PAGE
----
Tuesday, July 19, 2011

How did you spend your Fourth of July?  Since it is not a holiday in Belize, I worked all day at the Education Center, as usual.  In the evening, however, I was able to watch celebrations of American Independence Day on the TV at home.  As I watched “A Capitol Fourth” on PBS, my heart swelled with a kind of pride that can only be described as patriotism.  I invited my host “mom” Miss Cas to watch with me, so together we listened while the Washington Symphony Orchestra played the 1812 Overture and fireworks exploded over the Capitol Building, the Washington Monument and the Lincoln Memorial.  She told me that two of her children and two sons-in-law have served in the US military.  She shared her experience of visiting the Pentagon, and proudly stated that her son even fought in Iraq.  We shared a very special moment together.
Mrs. Linda Castillo (Miss Cas) and grandkids in front of their home
Shermar, Jemeiah and Miss Cas
My host family

From July 11-15 one of my fellow Peace Corps Volunteers, DeShawna Porter, and I helped to organize a day camp at the Stann Creek District Ministry of Education Center.  The three truancy officers at the Education Center asked for our assistance and worked with us to bring the camp to life.   In the morning session there were from 30 to 35 children, ages 5-9.  Each day we had no idea how many students would actually show up.  In the afternoon we hosted from 10 to 15 older children, ages 10-13.  Our goal was to provide activities that would help to develop academic skills without repeating the same old “chalk and talk” that students would have experienced in the classroom during the school year.  We taught the children new songs, played academic games, told stories, read books, wrote stories, created arts and crafts and played games and sports outside.  It was exhausting, and more than a little challenging.  The kids attend different schools around Dangriga, so they are accustomed to differing forms of classroom management, and we had to establish our routines and rules in a short amount of time.  We also had no money to spend on materials, so we had to be creative with whatever we could find in the Ed Center to make crafts.  But all in all the children enjoyed themselves, and the parents appeared to be grateful that their children were provided with structured activities to keep them busy during the summer. 

DeShawna Porter playing basketball with the older camp kids
Angelita, the truancy officer, leading the kids in a game of "What time is it, Mr. Wolf?"
How many kids can we fit on a see-saw?
Miss Cas' grandkids, Jemeiah and Shemar, attended camp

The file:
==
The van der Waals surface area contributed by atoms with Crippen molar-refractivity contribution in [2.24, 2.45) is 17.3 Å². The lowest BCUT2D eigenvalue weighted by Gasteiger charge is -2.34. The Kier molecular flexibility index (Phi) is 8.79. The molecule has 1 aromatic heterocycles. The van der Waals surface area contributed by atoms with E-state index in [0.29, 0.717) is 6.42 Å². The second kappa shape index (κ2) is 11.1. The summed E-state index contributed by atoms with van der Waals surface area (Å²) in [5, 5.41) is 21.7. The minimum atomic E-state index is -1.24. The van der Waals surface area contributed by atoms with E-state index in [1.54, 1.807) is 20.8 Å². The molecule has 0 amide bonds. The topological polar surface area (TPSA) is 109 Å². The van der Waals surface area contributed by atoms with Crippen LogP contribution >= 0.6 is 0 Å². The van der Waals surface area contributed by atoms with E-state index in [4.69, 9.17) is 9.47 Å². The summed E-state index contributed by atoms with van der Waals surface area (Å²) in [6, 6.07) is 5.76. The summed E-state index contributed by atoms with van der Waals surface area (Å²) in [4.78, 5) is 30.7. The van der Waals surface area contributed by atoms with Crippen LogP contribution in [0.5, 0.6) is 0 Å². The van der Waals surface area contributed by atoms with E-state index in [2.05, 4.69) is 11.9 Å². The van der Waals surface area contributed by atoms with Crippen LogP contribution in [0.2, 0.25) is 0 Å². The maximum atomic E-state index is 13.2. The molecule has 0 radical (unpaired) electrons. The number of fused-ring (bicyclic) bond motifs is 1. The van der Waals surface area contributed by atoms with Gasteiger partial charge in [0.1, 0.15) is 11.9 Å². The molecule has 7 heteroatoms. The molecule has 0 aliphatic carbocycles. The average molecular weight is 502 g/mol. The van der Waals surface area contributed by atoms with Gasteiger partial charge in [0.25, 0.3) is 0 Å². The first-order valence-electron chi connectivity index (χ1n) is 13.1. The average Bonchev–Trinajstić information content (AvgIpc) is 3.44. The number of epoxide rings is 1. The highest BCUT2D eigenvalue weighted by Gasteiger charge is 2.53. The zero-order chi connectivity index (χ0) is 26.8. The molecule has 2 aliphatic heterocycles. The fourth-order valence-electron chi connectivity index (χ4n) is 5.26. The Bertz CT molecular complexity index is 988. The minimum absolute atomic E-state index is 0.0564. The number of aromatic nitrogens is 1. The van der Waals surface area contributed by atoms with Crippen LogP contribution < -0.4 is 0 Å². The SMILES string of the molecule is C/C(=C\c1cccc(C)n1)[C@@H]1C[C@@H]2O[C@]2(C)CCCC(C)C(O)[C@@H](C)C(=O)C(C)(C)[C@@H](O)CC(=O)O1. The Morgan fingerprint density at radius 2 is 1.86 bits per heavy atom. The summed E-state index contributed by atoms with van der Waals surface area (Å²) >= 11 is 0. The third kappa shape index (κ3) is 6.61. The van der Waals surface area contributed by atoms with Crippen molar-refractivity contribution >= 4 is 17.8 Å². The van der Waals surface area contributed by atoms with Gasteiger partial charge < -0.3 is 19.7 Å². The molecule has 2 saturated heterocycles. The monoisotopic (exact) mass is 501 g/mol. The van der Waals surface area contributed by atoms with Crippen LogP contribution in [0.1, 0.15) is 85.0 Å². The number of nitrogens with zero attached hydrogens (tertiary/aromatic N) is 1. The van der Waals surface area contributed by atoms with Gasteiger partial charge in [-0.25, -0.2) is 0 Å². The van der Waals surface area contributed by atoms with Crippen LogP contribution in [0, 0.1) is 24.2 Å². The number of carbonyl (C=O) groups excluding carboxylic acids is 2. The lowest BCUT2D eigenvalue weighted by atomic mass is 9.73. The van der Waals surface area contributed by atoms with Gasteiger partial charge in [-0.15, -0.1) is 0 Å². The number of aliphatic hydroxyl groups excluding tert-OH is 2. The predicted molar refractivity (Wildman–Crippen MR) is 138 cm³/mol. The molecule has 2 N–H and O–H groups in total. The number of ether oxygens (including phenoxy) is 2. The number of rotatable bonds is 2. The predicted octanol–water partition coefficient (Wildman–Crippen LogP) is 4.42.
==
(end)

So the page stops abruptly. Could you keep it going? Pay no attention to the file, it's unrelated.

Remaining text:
Recently I purchased a bicycle, which has transformed my life.  It takes so little time now to get around Dangriga, and getting back and forth from work is so much more pleasant.  On Sunday, I went with my fellow Peace Corps Volunteers, Cathy, Steve and Meghan on a long bike ride to explore Dangriga, but Meghan’s bike chain broke.  While serving in the Peace Corps, we must learn new skills like changing a bike chain and keeping a bike in working condition.
How many PCVs does it take to change a bike chain?
Cathy, Steve and Meghan

Besides lots of bike riding and walking, I have also begun another form of exercise:  zumba.  Every Tuesday and Thursday evening, Cathy, who was a fitness instructor back in the States, conducts a zumba class at the Alejo Beni park.  She teaches us aerobic dances to Latin beats, Bollywood hits, hip hop and Belizean punta rock.    It’s a helluva lot of fun for an activity that is so exhausting, but as you can see from the photos, the setting is magnificent.  We are on the stage right at the seaside, with the sea breezes cooling us as we sweat.  The Belizean women who have joined us are really enjoying this form of exercise, and we’re making new friends along the way.
Zumba class at Alejo Beni park
Caribbean Sea is on the right

This week I’m back in the office planning workshops and more camps.  I will help facilitate a workshop on nonformal education for a women’s group called POWA (Productive Organization of Women in Action) who will soon begin training their fellow Belizeans in Family Literacy.  I will also attend a two day in-service training in Belize City developed by the Ministry of Education’s Literacy Unit, in order to be able to conduct workshops in August with teachers in the Stann Creek District.  Next week I will help fellow Peace Corps Volunteers in other parts of Belize with day camps and one sleep-away camp for GLOW (Girls Leading Our World) clubs.  I have a lot of work ahead of me, and plenty to look forward to.  I hope the summer is going well for all of my loved ones back in the States. 
 Relaxing in the hammocks at the Pelican on a Sunday afternoon


  1. Hello! You have an interesting website. It is nice to visit here.

  2. Hi my name is Shelby I am a college student, and for my freshman seminar I have to blog with Peace Corp volunteers. I was hoping that you could possibly update me on how things are going in Belize. What are some of the biggest challenges you have faced so far? Are there a lot of different norms and taboos you have to follow? I look forward to hearing from you.

  3. My family and I are moving from the USA to the Dangriga at the end of August. Maybe we will run into each other. Sure hope Zumba is still going on! Is is so much fun isn't it?!